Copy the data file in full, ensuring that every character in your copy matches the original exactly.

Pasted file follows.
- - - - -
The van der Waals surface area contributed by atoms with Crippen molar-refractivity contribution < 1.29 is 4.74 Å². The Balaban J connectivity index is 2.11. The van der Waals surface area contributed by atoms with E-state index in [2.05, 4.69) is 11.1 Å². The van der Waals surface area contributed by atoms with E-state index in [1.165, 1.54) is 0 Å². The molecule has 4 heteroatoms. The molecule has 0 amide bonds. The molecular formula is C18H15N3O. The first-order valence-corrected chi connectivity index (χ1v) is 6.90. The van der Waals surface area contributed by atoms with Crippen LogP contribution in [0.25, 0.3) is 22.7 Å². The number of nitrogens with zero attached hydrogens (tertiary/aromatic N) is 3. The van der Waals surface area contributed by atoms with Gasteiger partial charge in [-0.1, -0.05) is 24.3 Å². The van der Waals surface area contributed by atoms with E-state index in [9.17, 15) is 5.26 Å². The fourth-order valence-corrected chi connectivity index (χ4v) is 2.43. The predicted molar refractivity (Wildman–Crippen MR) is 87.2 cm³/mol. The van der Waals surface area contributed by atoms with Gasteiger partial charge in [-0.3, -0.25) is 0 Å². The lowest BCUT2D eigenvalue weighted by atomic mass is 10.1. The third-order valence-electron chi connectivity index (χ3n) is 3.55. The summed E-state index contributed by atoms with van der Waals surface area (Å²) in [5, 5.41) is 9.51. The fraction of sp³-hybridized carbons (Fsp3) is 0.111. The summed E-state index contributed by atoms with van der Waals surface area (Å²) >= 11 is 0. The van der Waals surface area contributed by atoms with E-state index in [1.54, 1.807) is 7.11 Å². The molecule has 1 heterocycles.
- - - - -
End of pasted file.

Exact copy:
The van der Waals surface area contributed by atoms with Crippen molar-refractivity contribution < 1.29 is 4.74 Å². The Balaban J connectivity index is 2.11. The van der Waals surface area contributed by atoms with E-state index in [2.05, 4.69) is 11.1 Å². The van der Waals surface area contributed by atoms with E-state index in [1.165, 1.54) is 0 Å². The molecule has 4 heteroatoms. The molecule has 0 amide bonds. The molecular formula is C18H15N3O. The first-order valence-corrected chi connectivity index (χ1v) is 6.90. The van der Waals surface area contributed by atoms with Crippen LogP contribution in [0.25, 0.3) is 22.7 Å². The number of nitrogens with zero attached hydrogens (tertiary/aromatic N) is 3. The van der Waals surface area contributed by atoms with Gasteiger partial charge in [-0.1, -0.05) is 24.3 Å². The van der Waals surface area contributed by atoms with E-state index in [9.17, 15) is 5.26 Å². The fourth-order valence-corrected chi connectivity index (χ4v) is 2.43. The predicted molar refractivity (Wildman–Crippen MR) is 87.2 cm³/mol. The van der Waals surface area contributed by atoms with Gasteiger partial charge in [-0.3, -0.25) is 0 Å². The lowest BCUT2D eigenvalue weighted by atomic mass is 10.1. The third-order valence-electron chi connectivity index (χ3n) is 3.55. The summed E-state index contributed by atoms with van der Waals surface area (Å²) in [5, 5.41) is 9.51. The fraction of sp³-hybridized carbons (Fsp3) is 0.111. The summed E-state index contributed by atoms with van der Waals surface area (Å²) >= 11 is 0. The van der Waals surface area contributed by atoms with E-state index in [1.54, 1.807) is 7.11 Å². The molecule has 1 heterocycles.